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The snowline and the climate

If the climate were to change, you would expect the snowline altitude to change. It does, and we can show that it has in recent centuries, but we can also turn the proposition around. The snowline makes a very good tool with which to think about the climate. Here, again, is a graph of the global snowline.

A global approximation of the climatic snowlineA global approximation of the climatic snowline. South Pole on the left, North Pole on the right. Each little square is at an altitude which is the average of many “mid-altitudes”, each of which is the average of one glacier’s minimum and maximum altitude.

It isn’t just that the snowline makes sense of the glaciologist’s definition of “maritime” and “continental”. The temperature at the snowline varies in the graph from purple (very cold and continental, on the ice cap covering Illimani and on other peaks above 6 km in the Bolivian Andes) to dark red (very warm and maritime, in the northern mid-latitudes).

Why is the “line” fat in the northern mid-latitudes? Obviously there are a good many glaciers to sample there, but it is not obvious until we colour the little squares that the fatness is because regional climates vary in continentality. In southern Alaska, for example, the shoreline runs crudely east-west, continentality increases inland, and the snowline actually rises towards the pole.

Putting aside regional variations, why doesn’t the global snowline define a neat triangle, highest at the equator and lowest at the poles? The answer lies in the so-called general circulation of the atmosphere. The snowline dips in the tropics, between 30°S and 30°N, because that is the region through which the Inter-Tropical Convergence Zone travels as it follows the Sun. Here the airflow derived from subsidence over the desert belts of each hemisphere converges on the ITCZ. The subsidence implies warming of the air and therefore reduction of its relative humidity, which is why the desert belts are desert belts. Glaciologically, the subsidence means that you don’t need much heat to melt what little snow accumulates, so the snowline (strictly, the equilibrium line) is very cold and therefore very high. Between the desert belts, convergence at the ITCZ forces the air to rise and cool, provoking snowfall. The extra snow requires more heat, and a lower and therefore warmer equilibrium line, than in the desert belts.

I wonder if I can convince you that in the mid-latitudes of each hemisphere the snowline is concave up? It is a subtle but physically genuine depression of the equilibrium line, and as at the ITCZ it is due to convergence and thus to lifting and cooling of air. Again, the cooling provokes more snowfall and in turn a lowering of the equilibrium line. This time the converging airmasses are flowing poleward from the desert belts and equatorward from the poles.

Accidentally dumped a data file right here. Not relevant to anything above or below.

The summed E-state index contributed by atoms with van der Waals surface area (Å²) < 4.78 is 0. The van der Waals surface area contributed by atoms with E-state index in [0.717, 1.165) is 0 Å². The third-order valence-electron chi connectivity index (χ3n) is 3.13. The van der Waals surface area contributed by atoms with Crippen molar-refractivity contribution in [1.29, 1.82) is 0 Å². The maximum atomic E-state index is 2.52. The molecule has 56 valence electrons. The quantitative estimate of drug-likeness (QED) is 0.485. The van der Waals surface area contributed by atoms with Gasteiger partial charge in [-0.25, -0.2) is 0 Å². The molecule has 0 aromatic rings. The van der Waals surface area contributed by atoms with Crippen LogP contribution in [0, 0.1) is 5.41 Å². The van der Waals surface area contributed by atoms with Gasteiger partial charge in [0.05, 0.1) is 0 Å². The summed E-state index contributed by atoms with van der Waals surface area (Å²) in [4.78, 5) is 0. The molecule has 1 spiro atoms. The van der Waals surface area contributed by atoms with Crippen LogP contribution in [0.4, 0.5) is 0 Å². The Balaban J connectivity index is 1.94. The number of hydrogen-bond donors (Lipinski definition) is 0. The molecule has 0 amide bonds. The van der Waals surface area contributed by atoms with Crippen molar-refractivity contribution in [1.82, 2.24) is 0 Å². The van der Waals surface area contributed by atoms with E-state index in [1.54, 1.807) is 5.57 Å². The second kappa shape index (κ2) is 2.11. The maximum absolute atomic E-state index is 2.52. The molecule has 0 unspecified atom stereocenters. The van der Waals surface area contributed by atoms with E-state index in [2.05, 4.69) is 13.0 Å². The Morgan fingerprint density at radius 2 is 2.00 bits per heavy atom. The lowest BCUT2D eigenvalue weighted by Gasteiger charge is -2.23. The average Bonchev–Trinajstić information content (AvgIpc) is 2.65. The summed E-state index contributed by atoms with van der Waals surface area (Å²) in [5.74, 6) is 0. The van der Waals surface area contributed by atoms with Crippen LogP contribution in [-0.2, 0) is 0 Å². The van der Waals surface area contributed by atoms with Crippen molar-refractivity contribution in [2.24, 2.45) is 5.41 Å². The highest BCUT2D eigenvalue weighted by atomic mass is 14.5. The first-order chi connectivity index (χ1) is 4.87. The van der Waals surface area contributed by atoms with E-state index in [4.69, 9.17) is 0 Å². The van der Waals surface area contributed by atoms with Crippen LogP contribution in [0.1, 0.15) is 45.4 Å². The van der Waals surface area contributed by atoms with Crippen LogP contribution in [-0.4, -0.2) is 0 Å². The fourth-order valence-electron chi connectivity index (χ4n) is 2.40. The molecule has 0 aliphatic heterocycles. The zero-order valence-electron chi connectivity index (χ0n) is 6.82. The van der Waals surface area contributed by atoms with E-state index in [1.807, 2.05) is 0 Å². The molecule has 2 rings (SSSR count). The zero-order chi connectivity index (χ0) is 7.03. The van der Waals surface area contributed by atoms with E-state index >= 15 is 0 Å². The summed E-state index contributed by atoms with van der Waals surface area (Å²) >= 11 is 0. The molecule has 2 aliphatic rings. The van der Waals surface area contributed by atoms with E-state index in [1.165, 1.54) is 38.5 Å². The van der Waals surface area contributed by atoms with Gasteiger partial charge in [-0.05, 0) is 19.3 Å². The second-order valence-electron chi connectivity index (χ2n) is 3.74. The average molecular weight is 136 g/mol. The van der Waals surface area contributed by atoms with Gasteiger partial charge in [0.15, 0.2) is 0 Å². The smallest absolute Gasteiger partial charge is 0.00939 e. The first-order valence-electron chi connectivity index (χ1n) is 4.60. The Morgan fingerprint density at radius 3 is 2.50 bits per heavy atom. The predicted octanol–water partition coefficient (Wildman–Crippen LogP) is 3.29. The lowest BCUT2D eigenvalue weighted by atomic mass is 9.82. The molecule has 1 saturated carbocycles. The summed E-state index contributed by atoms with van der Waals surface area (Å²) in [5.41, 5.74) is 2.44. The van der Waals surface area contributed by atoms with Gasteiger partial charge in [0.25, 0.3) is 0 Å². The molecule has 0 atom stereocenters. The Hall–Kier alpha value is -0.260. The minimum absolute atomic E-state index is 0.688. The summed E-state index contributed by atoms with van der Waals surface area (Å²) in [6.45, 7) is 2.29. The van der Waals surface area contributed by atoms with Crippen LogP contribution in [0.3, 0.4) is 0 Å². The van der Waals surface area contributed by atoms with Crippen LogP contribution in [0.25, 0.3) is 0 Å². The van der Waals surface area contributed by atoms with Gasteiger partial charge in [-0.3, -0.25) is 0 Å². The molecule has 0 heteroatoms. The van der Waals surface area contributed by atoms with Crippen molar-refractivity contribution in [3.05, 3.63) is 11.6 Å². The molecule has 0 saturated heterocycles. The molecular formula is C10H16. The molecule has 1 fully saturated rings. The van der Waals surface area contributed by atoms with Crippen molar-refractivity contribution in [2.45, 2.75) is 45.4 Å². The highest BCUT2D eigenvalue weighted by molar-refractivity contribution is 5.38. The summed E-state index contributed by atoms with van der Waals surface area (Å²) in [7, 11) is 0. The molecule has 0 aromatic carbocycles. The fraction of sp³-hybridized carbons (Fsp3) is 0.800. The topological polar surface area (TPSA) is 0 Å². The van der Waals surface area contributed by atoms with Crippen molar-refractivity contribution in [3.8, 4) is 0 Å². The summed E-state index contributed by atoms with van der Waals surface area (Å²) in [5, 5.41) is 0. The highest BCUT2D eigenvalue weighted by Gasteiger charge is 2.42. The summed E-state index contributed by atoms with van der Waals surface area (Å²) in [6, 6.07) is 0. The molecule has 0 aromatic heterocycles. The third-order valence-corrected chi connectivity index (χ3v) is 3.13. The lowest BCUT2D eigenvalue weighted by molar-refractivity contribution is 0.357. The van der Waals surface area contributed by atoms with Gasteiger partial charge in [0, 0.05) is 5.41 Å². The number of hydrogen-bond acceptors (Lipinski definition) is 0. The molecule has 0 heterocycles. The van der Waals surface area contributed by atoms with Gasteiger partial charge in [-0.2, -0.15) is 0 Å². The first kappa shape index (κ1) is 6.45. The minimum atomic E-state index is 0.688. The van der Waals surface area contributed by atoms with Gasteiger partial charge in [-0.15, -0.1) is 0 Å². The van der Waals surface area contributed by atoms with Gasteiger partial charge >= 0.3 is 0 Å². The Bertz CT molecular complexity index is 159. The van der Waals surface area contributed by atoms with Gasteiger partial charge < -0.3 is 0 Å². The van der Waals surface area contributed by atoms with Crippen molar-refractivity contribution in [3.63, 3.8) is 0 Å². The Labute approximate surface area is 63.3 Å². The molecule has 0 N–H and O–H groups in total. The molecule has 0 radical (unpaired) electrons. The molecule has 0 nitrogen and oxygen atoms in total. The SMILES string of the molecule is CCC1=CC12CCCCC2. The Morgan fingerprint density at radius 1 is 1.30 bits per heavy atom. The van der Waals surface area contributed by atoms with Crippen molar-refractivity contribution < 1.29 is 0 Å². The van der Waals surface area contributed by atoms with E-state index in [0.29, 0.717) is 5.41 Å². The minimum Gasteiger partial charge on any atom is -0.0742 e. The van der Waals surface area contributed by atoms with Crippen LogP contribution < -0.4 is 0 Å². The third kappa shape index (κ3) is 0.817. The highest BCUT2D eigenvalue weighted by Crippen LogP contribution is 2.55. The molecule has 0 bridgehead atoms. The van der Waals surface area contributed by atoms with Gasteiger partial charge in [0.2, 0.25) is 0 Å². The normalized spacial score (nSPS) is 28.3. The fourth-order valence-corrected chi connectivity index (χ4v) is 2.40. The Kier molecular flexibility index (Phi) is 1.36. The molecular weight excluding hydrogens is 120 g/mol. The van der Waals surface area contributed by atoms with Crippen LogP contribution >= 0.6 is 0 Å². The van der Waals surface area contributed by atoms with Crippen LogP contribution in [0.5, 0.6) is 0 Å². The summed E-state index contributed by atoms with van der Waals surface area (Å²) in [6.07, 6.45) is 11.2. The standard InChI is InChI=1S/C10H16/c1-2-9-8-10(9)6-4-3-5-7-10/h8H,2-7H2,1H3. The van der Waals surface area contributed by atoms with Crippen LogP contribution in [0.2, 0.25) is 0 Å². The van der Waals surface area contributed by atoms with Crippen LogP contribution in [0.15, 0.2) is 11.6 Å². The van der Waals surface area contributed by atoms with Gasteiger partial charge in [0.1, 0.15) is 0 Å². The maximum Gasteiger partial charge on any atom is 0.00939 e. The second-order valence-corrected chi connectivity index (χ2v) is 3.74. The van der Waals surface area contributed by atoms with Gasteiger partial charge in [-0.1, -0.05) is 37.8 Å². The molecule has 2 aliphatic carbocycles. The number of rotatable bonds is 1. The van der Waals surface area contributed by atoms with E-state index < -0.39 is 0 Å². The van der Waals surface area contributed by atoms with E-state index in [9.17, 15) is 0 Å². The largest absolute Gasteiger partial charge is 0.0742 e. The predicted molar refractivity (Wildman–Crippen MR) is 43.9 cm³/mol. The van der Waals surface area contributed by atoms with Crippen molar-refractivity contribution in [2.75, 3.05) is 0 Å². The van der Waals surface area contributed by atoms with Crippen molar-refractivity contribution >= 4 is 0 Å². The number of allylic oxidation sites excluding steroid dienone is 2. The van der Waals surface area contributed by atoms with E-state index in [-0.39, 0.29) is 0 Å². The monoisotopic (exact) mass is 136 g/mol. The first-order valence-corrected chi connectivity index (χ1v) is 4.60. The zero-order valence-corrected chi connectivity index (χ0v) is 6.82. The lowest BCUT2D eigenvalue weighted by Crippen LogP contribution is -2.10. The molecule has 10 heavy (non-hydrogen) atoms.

Did you notice the asymmetry of the hemispheres? Anywhere poleward of the tropics, the snowline is hundreds of metres or more lower in the southern hemisphere than at the equivalent latitude in the northern hemisphere. It reaches sea level at about 60—65°S, but where we run out of land at 84°N it is still a few hundred metres above sea level.

The temperature at the surface of the Antarctic Ice Sheet is about 25°C colder than at the surface of the Arctic Ocean. Something like 18°C worth of the difference is simply because the ice sheet is about 3 km above sea level. The remainder, and the depression of the snowline throughout the southern extra-tropics relative to the north, are due to the chilling effect of the ice sheet on the general circulation.

Finally, a question that always makes my head spin. What would the altitude of the snowline be if there were no mountain range? There would be no orographic moisture trap, and no glaciers of course. If we knew the temperature of the snowline, we could go to the atmospheric temperature records and find where the snowline would be if there were land. But, first, by supposition there isn’t any land. Second, we know that if there were it would draw the snowline down to meet it, that being why glaciers start out maritime at the coast and become more continental the further inland you go. Third, that means that if there were land the temperature would be different from what it is in the free atmosphere, which returns us to where we started from but with the realization that we ought not to have started from there.

So I can’t produce an answer to the question. But I can see that the snowline teaches us a lot about the climate, including the proposition that the general circulation, the temperature and the topography are all mixed up in it together.


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